And as Gorson sees it, a diverse marketplace of ideas, backgrounds, and perspectives in a typically male-dominated industry isn’t just good for the soul; it can actually drive the innovation of new products and the acquisition of new audiences.
Added Howe: “When you create a more diverse and inclusive environment, it absolutely leads to increased performance,” further noting a McKinsey report suggesting that increase is as much as 30%.
It is this sort of active, consistent engagement at all levels of the enterprise that informs the spirit of FanDuel’s ERGs, where the prevailing emphasis is less on hierarchy than on communication and accountability. This growing wave inside the company notably includes more than just TWEE, with Gorson noting additional groups like BOLD (Black Organization for Leadership and Development) as well as ERGs originated by Asian and Pacific Islander and LGBTQIA+ employees.
And while building a global enterprise into a more perfect union is never going to happen as quickly as the most profoundly invested parties would prefer, the platitudinous sports mainstay of playing the game the right way rather than merely focusing plainly on wins and losses is a virtue Howe, Gorson, Coney, and Kerney can agree on.
“One of the things that I’ve learned is [that] things take time, so as much as I would like diversity at the snap of a finger, it will never be that quick, even if the intentions are there. I think it’s important to recognize that,” Gorson said. “It’s especially true if leadership is doing a good job and we’re still hiring the best candidates; it’s gonna take a little bit longer, but they’re doing it for the right reasons. Understanding that getting an organized group together makes a difference.”
Specifically, a group that goes beyond just comparing notes and dreaming big and instead constitutes an enduring support system and a conduit for action.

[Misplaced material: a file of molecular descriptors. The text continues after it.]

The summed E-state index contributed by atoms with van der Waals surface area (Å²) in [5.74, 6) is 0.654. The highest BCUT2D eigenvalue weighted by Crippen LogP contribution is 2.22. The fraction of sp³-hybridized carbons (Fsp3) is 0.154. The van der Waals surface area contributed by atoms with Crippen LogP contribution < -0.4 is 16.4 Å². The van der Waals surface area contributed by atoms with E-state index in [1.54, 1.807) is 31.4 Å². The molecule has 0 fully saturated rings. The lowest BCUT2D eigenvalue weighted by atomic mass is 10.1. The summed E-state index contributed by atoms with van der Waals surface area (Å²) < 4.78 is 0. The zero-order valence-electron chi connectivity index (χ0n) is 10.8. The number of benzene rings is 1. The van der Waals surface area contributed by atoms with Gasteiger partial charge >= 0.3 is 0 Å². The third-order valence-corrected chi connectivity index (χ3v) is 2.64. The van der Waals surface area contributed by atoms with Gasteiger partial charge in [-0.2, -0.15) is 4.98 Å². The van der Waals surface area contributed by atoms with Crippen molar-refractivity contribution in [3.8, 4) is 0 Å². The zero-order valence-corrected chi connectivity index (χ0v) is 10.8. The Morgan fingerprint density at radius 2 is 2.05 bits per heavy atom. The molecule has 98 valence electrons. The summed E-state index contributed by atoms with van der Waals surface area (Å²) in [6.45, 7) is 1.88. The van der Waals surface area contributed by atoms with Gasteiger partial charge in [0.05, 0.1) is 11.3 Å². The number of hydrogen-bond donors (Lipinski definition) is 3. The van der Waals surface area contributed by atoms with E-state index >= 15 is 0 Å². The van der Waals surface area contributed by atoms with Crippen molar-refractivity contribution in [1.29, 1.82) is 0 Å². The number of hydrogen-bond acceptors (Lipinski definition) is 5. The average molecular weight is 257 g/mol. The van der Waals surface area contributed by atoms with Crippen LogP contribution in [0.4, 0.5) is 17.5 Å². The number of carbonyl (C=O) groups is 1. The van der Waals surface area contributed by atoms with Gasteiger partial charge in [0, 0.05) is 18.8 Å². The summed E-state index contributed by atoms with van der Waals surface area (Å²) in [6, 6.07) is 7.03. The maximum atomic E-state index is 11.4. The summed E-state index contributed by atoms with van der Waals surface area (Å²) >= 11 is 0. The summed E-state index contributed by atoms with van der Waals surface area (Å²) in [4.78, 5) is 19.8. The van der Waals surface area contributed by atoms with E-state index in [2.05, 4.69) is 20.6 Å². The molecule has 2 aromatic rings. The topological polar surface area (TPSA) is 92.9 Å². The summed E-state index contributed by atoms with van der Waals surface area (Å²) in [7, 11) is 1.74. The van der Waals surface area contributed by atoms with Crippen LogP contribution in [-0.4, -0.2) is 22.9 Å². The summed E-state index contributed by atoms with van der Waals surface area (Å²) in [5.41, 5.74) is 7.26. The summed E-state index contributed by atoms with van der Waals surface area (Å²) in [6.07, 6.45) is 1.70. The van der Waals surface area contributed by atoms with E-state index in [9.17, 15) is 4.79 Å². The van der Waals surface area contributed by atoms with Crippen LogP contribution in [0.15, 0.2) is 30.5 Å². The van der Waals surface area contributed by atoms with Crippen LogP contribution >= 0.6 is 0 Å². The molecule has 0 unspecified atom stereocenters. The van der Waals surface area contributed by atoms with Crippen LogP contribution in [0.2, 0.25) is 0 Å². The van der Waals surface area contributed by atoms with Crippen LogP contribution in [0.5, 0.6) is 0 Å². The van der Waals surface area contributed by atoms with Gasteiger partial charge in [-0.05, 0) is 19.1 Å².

“You’re gonna fall down and get your ass kicked in your career. We have to be there to support each other,” Howe said. Indeed, the CEO’s philosophy ultimately is bigger than, for instance, seeking out mentors; it’s about finding your voice and “building your pack.”
And if the pack-building has to begin with letting off some steam among confidantes, well, it’s a special kind of beautiful thing that there’s room at FanDuel for these ERGs to grow into something so dignified and empowering.
” We now have an organized group, and now, we’re actually talking to executives about metrics and DEI and what goals we would like to [pursue]. If we had just continued getting on a private Zoom together to vent about stuff, we wouldn’t have started to see these changes,” Gorson said. “I’m so proud to call Amy our CEO because she truly understands the point of diversity and the importance of diversity.”
“We have a leadership team that is actually trying to support us in the best that they can by giving us a seat at the table, and that’s gonna help push our goals forward and the company’s goals forward,” she continued.
Just as an Indo-Pacific cone snail cannot thrive without a coral reef and the occasional tasty tropical fish, diversity cannot hope to realize itself without equity and inclusion. And while any large organization that holds dear the goal of becoming the best, most inspiring of all places to work will experience both wins and losses along its path, FanDuel is closer to its DEI dreams on International Women’s Day than it was yesterday.
Like Aristophanes enjoys reminding us, it’s funny what can happen when a motivated community decides it’s done settling for less.
“It always helps to vent a little bit,” Gorson concluded with a smile.
(And if you had a quip up your sleeve about DEI realizing itself “at a snail’s pace,” direct yourself to Conus catus, a magnificent rascal that stabs its prey with a radular harpoon at speeds comparable to an airborne bullet.)